A new health insurance rate increase review program created by the Patient Protection and Affordable Care Act of 2010 (PPACA) has led to rate reductions for 788,938 enrollees, according to the U.S. Department of Health and Human Services (HHS).
The PPACA rate review program rate reductions have affected about 0.4% of the 156 million U.S. residents who have commercial health coverage, according to LifeHealthPro calculations made using HHS data and data from the Census Bureau.
The rate reductions have led to a total of about $148 million in rate changes, or an average of about $188 in reductions per affected enrollee, and the changes have lowered those enrollees’ rate increases by an average of 2.8 percentage points, officials say.
PPACA does not give state or federal regulators the authority to limit rate increases, but it does give HHS the authority to require health insurers to explain what HHS believes to be “unreasonable” rate increases on the Web.
The review rules took effect Sep. 1, 2011.
PPACA has provided $250 million in funding that states could use to build and expand rate review programs from before the program took effect until 2014. The rate review program has awarded $160 million in grants to the District of Columbia and 45 states, and it expects to make more awards this year and in 2013, officials say.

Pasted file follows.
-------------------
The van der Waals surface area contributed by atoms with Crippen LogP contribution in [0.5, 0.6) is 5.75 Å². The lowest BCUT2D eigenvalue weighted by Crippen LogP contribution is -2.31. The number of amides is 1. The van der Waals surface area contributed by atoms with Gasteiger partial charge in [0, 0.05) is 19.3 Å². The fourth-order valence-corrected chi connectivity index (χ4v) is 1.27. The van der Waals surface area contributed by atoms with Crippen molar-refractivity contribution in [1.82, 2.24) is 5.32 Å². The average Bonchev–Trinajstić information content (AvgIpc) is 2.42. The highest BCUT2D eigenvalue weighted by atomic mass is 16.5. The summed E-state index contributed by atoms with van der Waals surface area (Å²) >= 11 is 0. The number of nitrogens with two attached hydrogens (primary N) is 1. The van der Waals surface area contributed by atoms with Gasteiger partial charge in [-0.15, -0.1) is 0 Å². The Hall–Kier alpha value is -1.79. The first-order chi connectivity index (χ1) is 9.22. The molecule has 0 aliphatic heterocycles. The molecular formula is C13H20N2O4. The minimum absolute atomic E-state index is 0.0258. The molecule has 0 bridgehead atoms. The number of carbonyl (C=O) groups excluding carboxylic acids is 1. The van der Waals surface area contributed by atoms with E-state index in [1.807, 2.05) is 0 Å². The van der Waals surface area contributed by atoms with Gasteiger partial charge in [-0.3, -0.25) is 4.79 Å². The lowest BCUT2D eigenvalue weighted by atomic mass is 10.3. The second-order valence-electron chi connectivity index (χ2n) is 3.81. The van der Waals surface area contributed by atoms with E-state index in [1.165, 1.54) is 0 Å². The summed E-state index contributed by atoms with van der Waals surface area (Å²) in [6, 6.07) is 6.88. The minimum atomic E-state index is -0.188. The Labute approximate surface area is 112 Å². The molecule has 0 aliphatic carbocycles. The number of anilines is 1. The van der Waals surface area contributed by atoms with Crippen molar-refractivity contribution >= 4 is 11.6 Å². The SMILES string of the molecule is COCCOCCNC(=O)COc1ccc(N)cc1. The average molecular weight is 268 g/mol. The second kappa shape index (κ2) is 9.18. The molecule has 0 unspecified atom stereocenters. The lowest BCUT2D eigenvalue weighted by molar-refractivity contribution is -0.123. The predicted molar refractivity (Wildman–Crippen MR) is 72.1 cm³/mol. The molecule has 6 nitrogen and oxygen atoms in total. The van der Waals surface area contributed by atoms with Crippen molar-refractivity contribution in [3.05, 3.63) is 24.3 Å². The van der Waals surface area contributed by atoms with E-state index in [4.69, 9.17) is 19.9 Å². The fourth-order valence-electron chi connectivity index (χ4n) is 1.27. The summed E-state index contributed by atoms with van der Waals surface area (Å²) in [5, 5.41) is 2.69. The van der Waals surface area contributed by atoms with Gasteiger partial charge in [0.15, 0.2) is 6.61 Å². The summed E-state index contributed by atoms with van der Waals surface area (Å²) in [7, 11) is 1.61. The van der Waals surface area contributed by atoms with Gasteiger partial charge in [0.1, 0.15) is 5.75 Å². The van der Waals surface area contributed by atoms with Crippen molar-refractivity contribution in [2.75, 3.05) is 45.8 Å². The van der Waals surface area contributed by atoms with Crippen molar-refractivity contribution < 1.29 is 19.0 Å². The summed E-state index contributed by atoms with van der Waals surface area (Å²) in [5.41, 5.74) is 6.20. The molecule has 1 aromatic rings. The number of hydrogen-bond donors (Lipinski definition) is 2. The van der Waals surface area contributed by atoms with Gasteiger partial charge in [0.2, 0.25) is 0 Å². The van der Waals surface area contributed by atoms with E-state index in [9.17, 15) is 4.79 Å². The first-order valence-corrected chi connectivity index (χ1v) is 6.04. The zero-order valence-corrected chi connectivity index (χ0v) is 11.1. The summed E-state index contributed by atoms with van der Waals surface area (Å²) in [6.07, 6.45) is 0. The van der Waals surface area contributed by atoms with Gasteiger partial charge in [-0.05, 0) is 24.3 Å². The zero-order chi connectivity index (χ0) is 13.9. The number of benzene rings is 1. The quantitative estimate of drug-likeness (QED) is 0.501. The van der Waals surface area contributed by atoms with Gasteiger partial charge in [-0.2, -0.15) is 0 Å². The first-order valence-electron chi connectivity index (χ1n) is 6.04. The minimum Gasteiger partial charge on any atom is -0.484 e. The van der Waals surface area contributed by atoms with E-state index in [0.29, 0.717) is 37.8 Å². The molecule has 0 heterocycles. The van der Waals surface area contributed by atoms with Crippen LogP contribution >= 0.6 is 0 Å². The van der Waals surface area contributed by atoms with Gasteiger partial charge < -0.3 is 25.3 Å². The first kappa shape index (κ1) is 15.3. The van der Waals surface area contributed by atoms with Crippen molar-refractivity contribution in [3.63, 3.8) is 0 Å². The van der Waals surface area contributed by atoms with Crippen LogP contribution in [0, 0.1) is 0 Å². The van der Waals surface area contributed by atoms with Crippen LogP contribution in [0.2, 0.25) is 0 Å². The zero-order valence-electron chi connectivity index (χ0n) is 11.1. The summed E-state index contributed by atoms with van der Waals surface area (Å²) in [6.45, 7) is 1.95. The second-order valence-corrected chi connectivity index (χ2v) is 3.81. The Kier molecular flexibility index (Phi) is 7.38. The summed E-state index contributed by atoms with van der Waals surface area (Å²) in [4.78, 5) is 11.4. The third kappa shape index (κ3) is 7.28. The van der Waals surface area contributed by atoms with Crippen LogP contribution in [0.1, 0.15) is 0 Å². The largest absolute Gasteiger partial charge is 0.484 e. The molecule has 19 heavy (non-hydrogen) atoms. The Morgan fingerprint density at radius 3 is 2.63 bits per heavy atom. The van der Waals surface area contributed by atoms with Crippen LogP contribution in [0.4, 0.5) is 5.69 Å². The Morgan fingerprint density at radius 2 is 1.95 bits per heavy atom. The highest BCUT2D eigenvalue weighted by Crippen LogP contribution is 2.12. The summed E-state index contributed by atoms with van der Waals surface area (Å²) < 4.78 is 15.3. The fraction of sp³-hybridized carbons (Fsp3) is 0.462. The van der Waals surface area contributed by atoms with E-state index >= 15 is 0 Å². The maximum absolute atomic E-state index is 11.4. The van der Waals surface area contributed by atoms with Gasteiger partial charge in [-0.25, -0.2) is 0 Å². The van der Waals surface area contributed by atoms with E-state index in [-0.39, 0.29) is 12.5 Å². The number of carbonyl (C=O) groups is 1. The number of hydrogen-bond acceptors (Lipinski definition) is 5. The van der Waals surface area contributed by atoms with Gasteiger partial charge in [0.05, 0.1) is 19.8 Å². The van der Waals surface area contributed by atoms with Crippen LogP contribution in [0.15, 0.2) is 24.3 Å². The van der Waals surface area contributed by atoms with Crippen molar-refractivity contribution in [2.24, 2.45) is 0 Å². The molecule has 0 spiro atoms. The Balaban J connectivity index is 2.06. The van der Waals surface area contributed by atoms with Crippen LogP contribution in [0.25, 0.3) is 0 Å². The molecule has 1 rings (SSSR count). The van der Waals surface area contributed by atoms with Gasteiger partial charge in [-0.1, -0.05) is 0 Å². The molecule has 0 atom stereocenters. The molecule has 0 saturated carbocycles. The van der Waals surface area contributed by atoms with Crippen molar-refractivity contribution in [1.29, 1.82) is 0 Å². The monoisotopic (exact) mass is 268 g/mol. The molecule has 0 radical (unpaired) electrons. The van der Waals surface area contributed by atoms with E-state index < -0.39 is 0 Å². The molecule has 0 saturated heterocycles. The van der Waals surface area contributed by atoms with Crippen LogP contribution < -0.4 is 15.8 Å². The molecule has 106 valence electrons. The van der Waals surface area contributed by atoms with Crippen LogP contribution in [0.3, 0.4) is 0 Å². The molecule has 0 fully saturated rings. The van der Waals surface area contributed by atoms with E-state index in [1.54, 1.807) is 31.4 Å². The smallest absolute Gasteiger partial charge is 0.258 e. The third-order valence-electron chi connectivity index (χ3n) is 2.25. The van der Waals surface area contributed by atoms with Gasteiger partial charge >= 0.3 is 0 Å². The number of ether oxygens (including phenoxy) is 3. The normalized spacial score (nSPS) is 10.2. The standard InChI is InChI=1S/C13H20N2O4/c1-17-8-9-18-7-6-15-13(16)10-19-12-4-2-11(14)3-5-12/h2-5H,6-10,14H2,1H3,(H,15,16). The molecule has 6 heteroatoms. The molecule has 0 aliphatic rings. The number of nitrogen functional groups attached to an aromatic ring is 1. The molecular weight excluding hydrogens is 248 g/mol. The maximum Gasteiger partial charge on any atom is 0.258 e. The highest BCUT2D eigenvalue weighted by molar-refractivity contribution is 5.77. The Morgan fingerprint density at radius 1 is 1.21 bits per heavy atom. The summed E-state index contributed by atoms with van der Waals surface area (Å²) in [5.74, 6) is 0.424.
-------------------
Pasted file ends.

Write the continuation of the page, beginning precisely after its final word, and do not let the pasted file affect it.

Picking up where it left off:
In some states, insurance regulators conduct the reviews. In other states, HHS handles the reviews. HHS requires that notices of increases over 10% undergo reviews.
States have made about 69% of the reasonableness determinations.
State or regulators have found half of the double-digit rate increases announced to be unreasonable, HHS officials say.
Officials have not reported finding any examples of being increase requests being unreasonably low.
“Disclosing proposed increases sheds light on industry pricing practices that many experts believe have led to unnecessarily high premium prices,” officials say in the report. “This transparency in the health insurance market helps to promote competition, encourage insurers to work towards controlling health care costs, and discourage insurers from charging unjustified premiums.”